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In the code below:

void f13(Graphics g)
{
  g.FillRectangle(new SolidBrush(Color.Black), pictureBox1.ClientRectangle);
  g.InterpolationMode = InterpolationMode.HighQualityBicubic;
  var zf = .0143;
  const int w = 6000, h = 10, margin = 40;
  var bmp = new Bitmap(w + 2 * margin, h + 2 * margin);
  var bmpG = Graphics.FromImage(bmp);
  bmpG.FillRectangle(new SolidBrush(Color.White), 0, 0, bmp.Width, bmp.Height);

  var srcRect = new RectangleF(margin - .5f, margin - .5f, w, h);
  zf = (float)Convert.ToInt32(w * zf) / w;
  var destRect = new Rectangle(0, 0, Convert.ToInt32(w * zf), Convert.ToInt32(w * zf));
  g.DrawImage(bmp, destRect, srcRect, GraphicsUnit.Pixel);
  destRect.X += destRect.Width;
  g.DrawImage(bmp, destRect, srcRect, GraphicsUnit.Pixel);
}

private void pictureBox1_Paint(object sender, PaintEventArgs e)
{
  f13(e.Graphics);
}

I get a gap between two rectangles:

micro macro

why is that?

If the gap line is not so clear, you may decrease margin. if you set it to 10 you'll get:

macro, less margin

share|improve this question
1  
Add g.PixelOffsetMode = PixelOffsetMode.Half; so floating point round-off error doesn't byte. – Hans Passant Apr 18 '12 at 13:28
    
thanks Hans, this decreased the value of margin to 9. now even with 8 the gap appears. i still can explain this and couldn't figure out what's the PixelOffsetMode. would u explain more? – hamidi Apr 21 '12 at 8:32
    
i also commented the line which sets the interpolation mode and this caused the margin to have to increase. with the default interpolation mode the margin must be at least 18. what's happening in GDI+ and how can i find my way within it? – hamidi Apr 21 '12 at 8:36

That'll happen if your rectangles' boundaries aren't integers. Gradient has nothing to do with it.

Consider: Let's say you're drawing a rectangle whose right side is at X=100.5, and you're filling it with white (with the existing background being black). So the graphics library (this isn't specific to GDI+) will "half-fill" those rightmost pixels (at X=100) with white, meaning they blend the existing black with a 50% mix of white, for a result of gray.

Then you draw another rectangle whose left side is at X=100.5. Now you're once again filling the pixels at X=100 halfway with white, so the graphics library will take the existing color (gray) and blend it with a 50% white, leaving you with 75% white.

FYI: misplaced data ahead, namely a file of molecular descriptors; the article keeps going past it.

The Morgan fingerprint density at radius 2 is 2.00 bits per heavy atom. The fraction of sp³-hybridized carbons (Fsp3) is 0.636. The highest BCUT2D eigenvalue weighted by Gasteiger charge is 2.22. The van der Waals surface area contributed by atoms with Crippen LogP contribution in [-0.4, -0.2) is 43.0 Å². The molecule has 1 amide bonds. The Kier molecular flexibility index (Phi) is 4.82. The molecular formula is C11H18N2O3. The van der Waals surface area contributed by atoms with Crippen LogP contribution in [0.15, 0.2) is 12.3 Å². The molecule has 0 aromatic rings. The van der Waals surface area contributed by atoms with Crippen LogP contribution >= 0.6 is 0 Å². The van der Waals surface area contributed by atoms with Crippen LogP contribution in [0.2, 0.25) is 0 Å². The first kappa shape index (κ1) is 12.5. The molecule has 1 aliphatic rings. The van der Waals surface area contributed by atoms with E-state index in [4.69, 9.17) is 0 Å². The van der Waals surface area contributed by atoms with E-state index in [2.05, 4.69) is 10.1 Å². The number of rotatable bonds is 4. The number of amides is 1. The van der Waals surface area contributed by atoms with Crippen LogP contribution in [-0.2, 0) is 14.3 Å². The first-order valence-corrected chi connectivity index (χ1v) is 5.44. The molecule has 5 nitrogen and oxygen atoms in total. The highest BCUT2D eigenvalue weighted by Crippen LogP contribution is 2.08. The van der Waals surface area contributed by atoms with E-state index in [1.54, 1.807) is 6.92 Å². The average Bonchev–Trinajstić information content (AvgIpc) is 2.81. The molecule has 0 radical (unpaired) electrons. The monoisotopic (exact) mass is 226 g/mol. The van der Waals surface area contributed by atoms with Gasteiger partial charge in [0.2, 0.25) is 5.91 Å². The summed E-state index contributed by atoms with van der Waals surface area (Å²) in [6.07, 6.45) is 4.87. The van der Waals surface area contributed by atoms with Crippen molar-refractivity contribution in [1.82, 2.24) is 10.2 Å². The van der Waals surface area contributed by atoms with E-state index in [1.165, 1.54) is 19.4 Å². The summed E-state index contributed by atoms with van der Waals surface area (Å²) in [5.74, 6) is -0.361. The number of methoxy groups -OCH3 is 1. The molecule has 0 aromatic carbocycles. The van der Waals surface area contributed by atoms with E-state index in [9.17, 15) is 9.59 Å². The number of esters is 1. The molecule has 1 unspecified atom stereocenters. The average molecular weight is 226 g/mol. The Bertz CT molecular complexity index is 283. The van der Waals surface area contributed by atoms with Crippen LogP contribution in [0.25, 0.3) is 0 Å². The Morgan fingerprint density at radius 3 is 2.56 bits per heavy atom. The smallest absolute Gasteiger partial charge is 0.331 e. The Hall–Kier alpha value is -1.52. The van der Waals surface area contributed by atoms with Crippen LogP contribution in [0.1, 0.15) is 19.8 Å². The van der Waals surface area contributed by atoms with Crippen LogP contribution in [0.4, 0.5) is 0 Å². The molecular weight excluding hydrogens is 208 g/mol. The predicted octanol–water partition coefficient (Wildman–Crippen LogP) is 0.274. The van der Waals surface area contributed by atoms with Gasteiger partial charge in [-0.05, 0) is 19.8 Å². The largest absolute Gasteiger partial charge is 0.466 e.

If you don't want this kind of seam, you have to either (a) make sure your rectangles overlap a little bit, or (b) manually round your coordinates to the nearest pixel, so all the pixels are getting completely written instead of blended with what's already there.

share|improve this answer
    
thank u for replying. consider drawing only one rectangle. if i draw it so that it doesn't produce any gray scale so drawing two rectangles produces no gap effect, right? so let's simplify the problem to: how can i draw an image from a source rectangle of it which is not integral to a destination rectangle which is integral so that no gray scale effect appears? as Vincent informed here (0, 0) of the source image defines at where we call (.5, .5) of it. so the image begins from (-.5, -.5). i expect in the code above when i define margin as... – hamidi Apr 21 '12 at 9:30
    
... one pixel, and begin my source rectangle from (.5, .5), one pixel around the source rectangle be enough to omit the gray effect. in another words, i didn't start my source rectangle just from the source image edges. indeed there's one pixel margin around it with the same color (white). when i saw that this one pixel is not enough i increased it. but i see that i must use a thick margin to be enough. whay is that? this is my question. – hamidi Apr 21 '12 at 9:34
    
and about your suggestions: a. i prefer not to overlap them. besides, i don't know how much they must overlap to be enough. b. source rectangle can't be at integral boundaries. consider when i choose a 2x2 shape and want to scroll it in a 3000x3000 pixel client area. – hamidi Apr 21 '12 at 9:39

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